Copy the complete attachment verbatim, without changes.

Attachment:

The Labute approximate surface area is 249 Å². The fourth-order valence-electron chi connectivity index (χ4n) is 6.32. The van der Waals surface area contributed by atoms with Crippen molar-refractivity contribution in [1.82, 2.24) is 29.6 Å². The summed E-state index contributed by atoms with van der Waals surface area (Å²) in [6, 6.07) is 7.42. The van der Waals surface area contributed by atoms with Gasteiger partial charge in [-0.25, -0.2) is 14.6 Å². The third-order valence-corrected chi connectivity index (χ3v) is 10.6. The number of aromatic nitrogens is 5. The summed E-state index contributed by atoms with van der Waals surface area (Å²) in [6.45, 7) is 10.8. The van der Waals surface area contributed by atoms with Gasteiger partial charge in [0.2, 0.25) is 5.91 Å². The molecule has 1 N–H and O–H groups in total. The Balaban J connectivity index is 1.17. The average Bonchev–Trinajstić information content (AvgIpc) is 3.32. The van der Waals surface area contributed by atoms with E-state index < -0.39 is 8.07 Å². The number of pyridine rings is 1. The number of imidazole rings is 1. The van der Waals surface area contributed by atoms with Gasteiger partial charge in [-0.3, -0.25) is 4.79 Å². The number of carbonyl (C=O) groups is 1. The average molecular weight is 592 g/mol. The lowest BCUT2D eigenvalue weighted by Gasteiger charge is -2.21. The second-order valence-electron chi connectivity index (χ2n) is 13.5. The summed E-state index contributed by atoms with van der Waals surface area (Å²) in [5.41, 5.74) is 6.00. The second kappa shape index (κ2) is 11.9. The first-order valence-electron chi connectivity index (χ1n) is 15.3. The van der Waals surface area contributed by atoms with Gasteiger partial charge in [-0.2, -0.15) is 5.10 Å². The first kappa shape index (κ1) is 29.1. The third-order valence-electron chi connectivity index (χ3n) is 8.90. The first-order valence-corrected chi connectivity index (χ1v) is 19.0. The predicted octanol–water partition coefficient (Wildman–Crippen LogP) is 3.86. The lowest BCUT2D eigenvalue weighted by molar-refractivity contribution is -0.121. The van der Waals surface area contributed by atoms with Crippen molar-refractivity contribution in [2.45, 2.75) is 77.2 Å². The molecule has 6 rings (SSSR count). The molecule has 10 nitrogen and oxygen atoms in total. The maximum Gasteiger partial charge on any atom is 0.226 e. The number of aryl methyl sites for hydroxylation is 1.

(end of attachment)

The Labute approximate surface area is 249 Å². The fourth-order valence-electron chi connectivity index (χ4n) is 6.32. The van der Waals surface area contributed by atoms with Crippen molar-refractivity contribution in [1.82, 2.24) is 29.6 Å². The summed E-state index contributed by atoms with van der Waals surface area (Å²) in [6, 6.07) is 7.42. The van der Waals surface area contributed by atoms with Gasteiger partial charge in [-0.25, -0.2) is 14.6 Å². The third-order valence-corrected chi connectivity index (χ3v) is 10.6. The number of aromatic nitrogens is 5. The summed E-state index contributed by atoms with van der Waals surface area (Å²) in [6.45, 7) is 10.8. The van der Waals surface area contributed by atoms with Gasteiger partial charge in [0.2, 0.25) is 5.91 Å². The molecule has 1 N–H and O–H groups in total. The Balaban J connectivity index is 1.17. The average Bonchev–Trinajstić information content (AvgIpc) is 3.32. The van der Waals surface area contributed by atoms with E-state index < -0.39 is 8.07 Å². The number of pyridine rings is 1. The number of imidazole rings is 1. The van der Waals surface area contributed by atoms with Gasteiger partial charge in [-0.3, -0.25) is 4.79 Å². The number of carbonyl (C=O) groups is 1. The average molecular weight is 592 g/mol. The lowest BCUT2D eigenvalue weighted by Gasteiger charge is -2.21. The second-order valence-electron chi connectivity index (χ2n) is 13.5. The summed E-state index contributed by atoms with van der Waals surface area (Å²) in [5.41, 5.74) is 6.00. The second kappa shape index (κ2) is 11.9. The first-order valence-electron chi connectivity index (χ1n) is 15.3. The van der Waals surface area contributed by atoms with Gasteiger partial charge in [-0.2, -0.15) is 5.10 Å². The first kappa shape index (κ1) is 29.1. The third-order valence-electron chi connectivity index (χ3n) is 8.90. The first-order valence-corrected chi connectivity index (χ1v) is 19.0. The predicted octanol–water partition coefficient (Wildman–Crippen LogP) is 3.86. The lowest BCUT2D eigenvalue weighted by molar-refractivity contribution is -0.121. The van der Waals surface area contributed by atoms with Crippen molar-refractivity contribution in [2.45, 2.75) is 77.2 Å². The molecule has 6 rings (SSSR count). The molecule has 10 nitrogen and oxygen atoms in total. The maximum Gasteiger partial charge on any atom is 0.226 e. The number of aryl methyl sites for hydroxylation is 1.